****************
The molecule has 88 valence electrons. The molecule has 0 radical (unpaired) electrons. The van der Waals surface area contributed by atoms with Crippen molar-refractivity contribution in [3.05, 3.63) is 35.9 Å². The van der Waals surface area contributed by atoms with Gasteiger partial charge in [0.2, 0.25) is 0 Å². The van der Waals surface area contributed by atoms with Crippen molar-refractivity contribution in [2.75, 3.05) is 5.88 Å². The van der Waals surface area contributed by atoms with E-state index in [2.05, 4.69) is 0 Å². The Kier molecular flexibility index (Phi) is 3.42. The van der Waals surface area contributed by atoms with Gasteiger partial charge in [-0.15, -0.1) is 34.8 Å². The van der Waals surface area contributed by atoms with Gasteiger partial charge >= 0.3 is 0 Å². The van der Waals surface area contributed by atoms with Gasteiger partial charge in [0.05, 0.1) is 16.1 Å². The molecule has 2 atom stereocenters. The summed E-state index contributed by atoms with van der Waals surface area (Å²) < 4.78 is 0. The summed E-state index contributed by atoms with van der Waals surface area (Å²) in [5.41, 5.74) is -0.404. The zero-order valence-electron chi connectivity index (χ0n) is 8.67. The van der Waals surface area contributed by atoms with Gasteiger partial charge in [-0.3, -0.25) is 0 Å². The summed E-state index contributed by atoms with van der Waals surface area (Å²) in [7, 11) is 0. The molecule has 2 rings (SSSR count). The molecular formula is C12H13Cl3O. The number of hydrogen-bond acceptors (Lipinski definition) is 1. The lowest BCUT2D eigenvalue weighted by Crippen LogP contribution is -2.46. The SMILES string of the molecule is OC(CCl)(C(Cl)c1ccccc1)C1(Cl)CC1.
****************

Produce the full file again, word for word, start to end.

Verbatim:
The molecule has 88 valence electrons. The molecule has 0 radical (unpaired) electrons. The van der Waals surface area contributed by atoms with Crippen molar-refractivity contribution in [3.05, 3.63) is 35.9 Å². The van der Waals surface area contributed by atoms with Gasteiger partial charge in [0.2, 0.25) is 0 Å². The van der Waals surface area contributed by atoms with Crippen molar-refractivity contribution in [2.75, 3.05) is 5.88 Å². The van der Waals surface area contributed by atoms with E-state index in [2.05, 4.69) is 0 Å². The Kier molecular flexibility index (Phi) is 3.42. The van der Waals surface area contributed by atoms with Gasteiger partial charge in [-0.15, -0.1) is 34.8 Å². The van der Waals surface area contributed by atoms with Gasteiger partial charge >= 0.3 is 0 Å². The van der Waals surface area contributed by atoms with Gasteiger partial charge in [0.05, 0.1) is 16.1 Å². The molecule has 2 atom stereocenters. The summed E-state index contributed by atoms with van der Waals surface area (Å²) < 4.78 is 0. The summed E-state index contributed by atoms with van der Waals surface area (Å²) in [5.41, 5.74) is -0.404. The zero-order valence-electron chi connectivity index (χ0n) is 8.67. The van der Waals surface area contributed by atoms with Gasteiger partial charge in [-0.3, -0.25) is 0 Å². The summed E-state index contributed by atoms with van der Waals surface area (Å²) in [7, 11) is 0. The molecule has 2 rings (SSSR count). The molecular formula is C12H13Cl3O. The number of hydrogen-bond acceptors (Lipinski definition) is 1. The lowest BCUT2D eigenvalue weighted by Crippen LogP contribution is -2.46. The SMILES string of the molecule is OC(CCl)(C(Cl)c1ccccc1)C1(Cl)CC1.